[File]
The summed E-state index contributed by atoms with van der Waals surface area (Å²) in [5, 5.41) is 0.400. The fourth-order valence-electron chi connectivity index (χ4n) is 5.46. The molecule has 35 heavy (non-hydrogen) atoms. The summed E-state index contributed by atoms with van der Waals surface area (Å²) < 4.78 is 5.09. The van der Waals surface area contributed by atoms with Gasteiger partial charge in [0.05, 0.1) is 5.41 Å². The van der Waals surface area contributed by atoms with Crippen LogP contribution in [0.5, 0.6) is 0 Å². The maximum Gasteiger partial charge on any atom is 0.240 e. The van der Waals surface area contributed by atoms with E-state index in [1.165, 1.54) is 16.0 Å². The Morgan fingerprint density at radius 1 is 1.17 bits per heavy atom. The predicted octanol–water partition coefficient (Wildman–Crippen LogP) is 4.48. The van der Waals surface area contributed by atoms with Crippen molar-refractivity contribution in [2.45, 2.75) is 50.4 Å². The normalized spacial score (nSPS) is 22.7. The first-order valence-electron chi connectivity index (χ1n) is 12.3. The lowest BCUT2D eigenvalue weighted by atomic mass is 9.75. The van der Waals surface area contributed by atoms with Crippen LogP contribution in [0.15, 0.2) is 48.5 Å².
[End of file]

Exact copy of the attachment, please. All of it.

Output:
The summed E-state index contributed by atoms with van der Waals surface area (Å²) in [5, 5.41) is 0.400. The fourth-order valence-electron chi connectivity index (χ4n) is 5.46. The molecule has 35 heavy (non-hydrogen) atoms. The summed E-state index contributed by atoms with van der Waals surface area (Å²) < 4.78 is 5.09. The van der Waals surface area contributed by atoms with Gasteiger partial charge in [0.05, 0.1) is 5.41 Å². The van der Waals surface area contributed by atoms with Crippen LogP contribution in [0.5, 0.6) is 0 Å². The maximum Gasteiger partial charge on any atom is 0.240 e. The van der Waals surface area contributed by atoms with E-state index in [1.165, 1.54) is 16.0 Å². The Morgan fingerprint density at radius 1 is 1.17 bits per heavy atom. The predicted octanol–water partition coefficient (Wildman–Crippen LogP) is 4.48. The van der Waals surface area contributed by atoms with Crippen molar-refractivity contribution in [2.45, 2.75) is 50.4 Å². The normalized spacial score (nSPS) is 22.7. The first-order valence-electron chi connectivity index (χ1n) is 12.3. The lowest BCUT2D eigenvalue weighted by atomic mass is 9.75. The van der Waals surface area contributed by atoms with Crippen LogP contribution in [0.15, 0.2) is 48.5 Å².